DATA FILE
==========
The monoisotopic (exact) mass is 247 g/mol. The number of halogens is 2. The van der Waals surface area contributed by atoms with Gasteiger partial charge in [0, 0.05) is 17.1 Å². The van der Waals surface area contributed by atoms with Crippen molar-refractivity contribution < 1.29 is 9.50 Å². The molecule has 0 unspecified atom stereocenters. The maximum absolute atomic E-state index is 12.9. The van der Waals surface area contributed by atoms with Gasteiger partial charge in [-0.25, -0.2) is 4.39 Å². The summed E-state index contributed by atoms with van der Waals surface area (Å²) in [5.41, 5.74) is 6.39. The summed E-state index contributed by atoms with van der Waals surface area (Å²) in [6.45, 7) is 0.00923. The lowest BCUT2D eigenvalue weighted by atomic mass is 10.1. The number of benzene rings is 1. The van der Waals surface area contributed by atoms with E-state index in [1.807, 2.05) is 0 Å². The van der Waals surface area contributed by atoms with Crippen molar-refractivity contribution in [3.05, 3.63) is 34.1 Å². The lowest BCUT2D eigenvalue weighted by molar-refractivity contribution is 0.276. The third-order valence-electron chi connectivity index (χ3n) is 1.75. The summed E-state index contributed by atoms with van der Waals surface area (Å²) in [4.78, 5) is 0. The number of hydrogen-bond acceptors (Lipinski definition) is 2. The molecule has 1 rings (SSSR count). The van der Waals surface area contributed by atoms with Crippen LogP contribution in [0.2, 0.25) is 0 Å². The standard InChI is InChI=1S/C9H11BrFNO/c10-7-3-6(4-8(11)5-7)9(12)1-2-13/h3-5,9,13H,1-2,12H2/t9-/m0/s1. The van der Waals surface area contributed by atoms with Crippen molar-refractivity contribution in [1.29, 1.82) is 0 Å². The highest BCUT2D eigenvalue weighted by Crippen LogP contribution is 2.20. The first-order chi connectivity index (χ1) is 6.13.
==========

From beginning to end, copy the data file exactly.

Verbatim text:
The monoisotopic (exact) mass is 247 g/mol. The number of halogens is 2. The van der Waals surface area contributed by atoms with Gasteiger partial charge in [0, 0.05) is 17.1 Å². The van der Waals surface area contributed by atoms with Crippen molar-refractivity contribution < 1.29 is 9.50 Å². The molecule has 0 unspecified atom stereocenters. The maximum absolute atomic E-state index is 12.9. The van der Waals surface area contributed by atoms with Gasteiger partial charge in [-0.25, -0.2) is 4.39 Å². The summed E-state index contributed by atoms with van der Waals surface area (Å²) in [5.41, 5.74) is 6.39. The summed E-state index contributed by atoms with van der Waals surface area (Å²) in [6.45, 7) is 0.00923. The lowest BCUT2D eigenvalue weighted by atomic mass is 10.1. The number of benzene rings is 1. The van der Waals surface area contributed by atoms with E-state index in [1.807, 2.05) is 0 Å². The van der Waals surface area contributed by atoms with Crippen molar-refractivity contribution in [3.05, 3.63) is 34.1 Å². The lowest BCUT2D eigenvalue weighted by molar-refractivity contribution is 0.276. The third-order valence-electron chi connectivity index (χ3n) is 1.75. The summed E-state index contributed by atoms with van der Waals surface area (Å²) in [4.78, 5) is 0. The number of hydrogen-bond acceptors (Lipinski definition) is 2. The molecule has 1 rings (SSSR count). The van der Waals surface area contributed by atoms with Crippen LogP contribution in [0.2, 0.25) is 0 Å². The standard InChI is InChI=1S/C9H11BrFNO/c10-7-3-6(4-8(11)5-7)9(12)1-2-13/h3-5,9,13H,1-2,12H2/t9-/m0/s1. The van der Waals surface area contributed by atoms with Crippen molar-refractivity contribution in [1.29, 1.82) is 0 Å². The highest BCUT2D eigenvalue weighted by Crippen LogP contribution is 2.20. The first-order chi connectivity index (χ1) is 6.13.